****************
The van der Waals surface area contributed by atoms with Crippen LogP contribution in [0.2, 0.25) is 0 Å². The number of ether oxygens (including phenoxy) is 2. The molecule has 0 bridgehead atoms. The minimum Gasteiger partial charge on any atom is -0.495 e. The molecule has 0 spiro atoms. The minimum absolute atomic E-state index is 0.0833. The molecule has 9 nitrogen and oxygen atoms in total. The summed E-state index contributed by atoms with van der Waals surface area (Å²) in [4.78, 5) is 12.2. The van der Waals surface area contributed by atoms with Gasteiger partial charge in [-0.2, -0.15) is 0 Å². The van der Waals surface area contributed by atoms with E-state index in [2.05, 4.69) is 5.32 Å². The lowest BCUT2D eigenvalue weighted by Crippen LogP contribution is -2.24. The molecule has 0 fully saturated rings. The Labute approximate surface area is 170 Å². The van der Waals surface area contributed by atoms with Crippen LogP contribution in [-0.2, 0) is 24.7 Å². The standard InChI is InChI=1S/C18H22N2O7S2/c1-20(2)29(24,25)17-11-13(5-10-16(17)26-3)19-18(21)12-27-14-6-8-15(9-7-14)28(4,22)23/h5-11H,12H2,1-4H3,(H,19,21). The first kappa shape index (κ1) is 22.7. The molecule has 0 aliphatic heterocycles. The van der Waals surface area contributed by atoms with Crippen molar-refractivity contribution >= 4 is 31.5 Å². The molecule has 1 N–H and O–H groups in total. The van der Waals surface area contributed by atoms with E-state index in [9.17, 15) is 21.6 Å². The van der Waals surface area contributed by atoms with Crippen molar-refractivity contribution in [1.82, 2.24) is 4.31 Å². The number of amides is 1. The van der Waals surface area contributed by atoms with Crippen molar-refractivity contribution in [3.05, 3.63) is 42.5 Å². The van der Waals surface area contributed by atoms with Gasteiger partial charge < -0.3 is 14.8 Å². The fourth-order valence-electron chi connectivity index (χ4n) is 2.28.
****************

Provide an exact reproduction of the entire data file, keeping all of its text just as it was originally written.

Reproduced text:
The van der Waals surface area contributed by atoms with Crippen LogP contribution in [0.2, 0.25) is 0 Å². The number of ether oxygens (including phenoxy) is 2. The molecule has 0 bridgehead atoms. The minimum Gasteiger partial charge on any atom is -0.495 e. The molecule has 0 spiro atoms. The minimum absolute atomic E-state index is 0.0833. The molecule has 9 nitrogen and oxygen atoms in total. The summed E-state index contributed by atoms with van der Waals surface area (Å²) in [4.78, 5) is 12.2. The van der Waals surface area contributed by atoms with Gasteiger partial charge in [-0.2, -0.15) is 0 Å². The van der Waals surface area contributed by atoms with E-state index in [2.05, 4.69) is 5.32 Å². The lowest BCUT2D eigenvalue weighted by Crippen LogP contribution is -2.24. The molecule has 0 fully saturated rings. The Labute approximate surface area is 170 Å². The van der Waals surface area contributed by atoms with Crippen LogP contribution in [-0.2, 0) is 24.7 Å². The standard InChI is InChI=1S/C18H22N2O7S2/c1-20(2)29(24,25)17-11-13(5-10-16(17)26-3)19-18(21)12-27-14-6-8-15(9-7-14)28(4,22)23/h5-11H,12H2,1-4H3,(H,19,21). The first kappa shape index (κ1) is 22.7. The molecule has 0 aliphatic heterocycles. The van der Waals surface area contributed by atoms with Crippen molar-refractivity contribution >= 4 is 31.5 Å². The molecule has 1 N–H and O–H groups in total. The van der Waals surface area contributed by atoms with E-state index in [9.17, 15) is 21.6 Å². The van der Waals surface area contributed by atoms with Crippen molar-refractivity contribution in [1.82, 2.24) is 4.31 Å². The number of amides is 1. The van der Waals surface area contributed by atoms with Crippen molar-refractivity contribution in [3.05, 3.63) is 42.5 Å². The van der Waals surface area contributed by atoms with Gasteiger partial charge < -0.3 is 14.8 Å². The fourth-order valence-electron chi connectivity index (χ4n) is 2.28.